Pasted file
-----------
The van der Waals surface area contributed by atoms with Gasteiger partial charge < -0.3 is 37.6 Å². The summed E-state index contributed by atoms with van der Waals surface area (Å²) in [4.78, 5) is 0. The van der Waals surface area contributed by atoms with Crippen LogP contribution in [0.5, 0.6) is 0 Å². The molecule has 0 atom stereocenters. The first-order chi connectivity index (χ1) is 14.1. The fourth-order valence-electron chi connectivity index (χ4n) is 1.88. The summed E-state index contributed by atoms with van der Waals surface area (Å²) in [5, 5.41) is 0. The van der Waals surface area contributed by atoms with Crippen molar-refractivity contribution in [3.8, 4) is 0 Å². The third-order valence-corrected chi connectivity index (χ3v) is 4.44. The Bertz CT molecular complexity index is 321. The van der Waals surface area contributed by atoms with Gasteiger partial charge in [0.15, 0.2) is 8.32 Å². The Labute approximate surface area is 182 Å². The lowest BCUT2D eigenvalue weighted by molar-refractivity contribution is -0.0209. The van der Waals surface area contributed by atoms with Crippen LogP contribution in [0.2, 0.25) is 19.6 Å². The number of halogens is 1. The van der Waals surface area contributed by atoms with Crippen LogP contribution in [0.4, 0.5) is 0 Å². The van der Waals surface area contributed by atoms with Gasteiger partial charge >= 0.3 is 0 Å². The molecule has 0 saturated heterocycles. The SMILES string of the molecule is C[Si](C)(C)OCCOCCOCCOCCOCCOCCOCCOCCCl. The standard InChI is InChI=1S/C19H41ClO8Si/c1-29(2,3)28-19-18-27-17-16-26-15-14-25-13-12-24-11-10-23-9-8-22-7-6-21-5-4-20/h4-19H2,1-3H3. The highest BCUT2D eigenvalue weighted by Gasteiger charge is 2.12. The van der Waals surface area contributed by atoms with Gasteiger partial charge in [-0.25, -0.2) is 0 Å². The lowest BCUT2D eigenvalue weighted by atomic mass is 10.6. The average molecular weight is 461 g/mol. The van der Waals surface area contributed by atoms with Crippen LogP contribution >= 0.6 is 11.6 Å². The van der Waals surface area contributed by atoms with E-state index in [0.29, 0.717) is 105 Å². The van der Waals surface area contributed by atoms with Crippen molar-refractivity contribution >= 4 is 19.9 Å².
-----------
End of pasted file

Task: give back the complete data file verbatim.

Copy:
The van der Waals surface area contributed by atoms with Gasteiger partial charge < -0.3 is 37.6 Å². The summed E-state index contributed by atoms with van der Waals surface area (Å²) in [4.78, 5) is 0. The van der Waals surface area contributed by atoms with Crippen LogP contribution in [0.5, 0.6) is 0 Å². The molecule has 0 atom stereocenters. The first-order chi connectivity index (χ1) is 14.1. The fourth-order valence-electron chi connectivity index (χ4n) is 1.88. The summed E-state index contributed by atoms with van der Waals surface area (Å²) in [5, 5.41) is 0. The van der Waals surface area contributed by atoms with Crippen molar-refractivity contribution in [3.8, 4) is 0 Å². The third-order valence-corrected chi connectivity index (χ3v) is 4.44. The Bertz CT molecular complexity index is 321. The van der Waals surface area contributed by atoms with Gasteiger partial charge in [0.15, 0.2) is 8.32 Å². The Labute approximate surface area is 182 Å². The lowest BCUT2D eigenvalue weighted by molar-refractivity contribution is -0.0209. The van der Waals surface area contributed by atoms with Crippen LogP contribution in [0.2, 0.25) is 19.6 Å². The number of halogens is 1. The van der Waals surface area contributed by atoms with Crippen LogP contribution in [0.4, 0.5) is 0 Å². The van der Waals surface area contributed by atoms with Gasteiger partial charge >= 0.3 is 0 Å². The molecule has 0 saturated heterocycles. The SMILES string of the molecule is C[Si](C)(C)OCCOCCOCCOCCOCCOCCOCCOCCCl. The standard InChI is InChI=1S/C19H41ClO8Si/c1-29(2,3)28-19-18-27-17-16-26-15-14-25-13-12-24-11-10-23-9-8-22-7-6-21-5-4-20/h4-19H2,1-3H3. The highest BCUT2D eigenvalue weighted by Gasteiger charge is 2.12. The van der Waals surface area contributed by atoms with Gasteiger partial charge in [-0.25, -0.2) is 0 Å². The lowest BCUT2D eigenvalue weighted by atomic mass is 10.6. The average molecular weight is 461 g/mol. The van der Waals surface area contributed by atoms with Crippen LogP contribution >= 0.6 is 11.6 Å². The van der Waals surface area contributed by atoms with E-state index in [0.29, 0.717) is 105 Å². The van der Waals surface area contributed by atoms with Crippen molar-refractivity contribution >= 4 is 19.9 Å².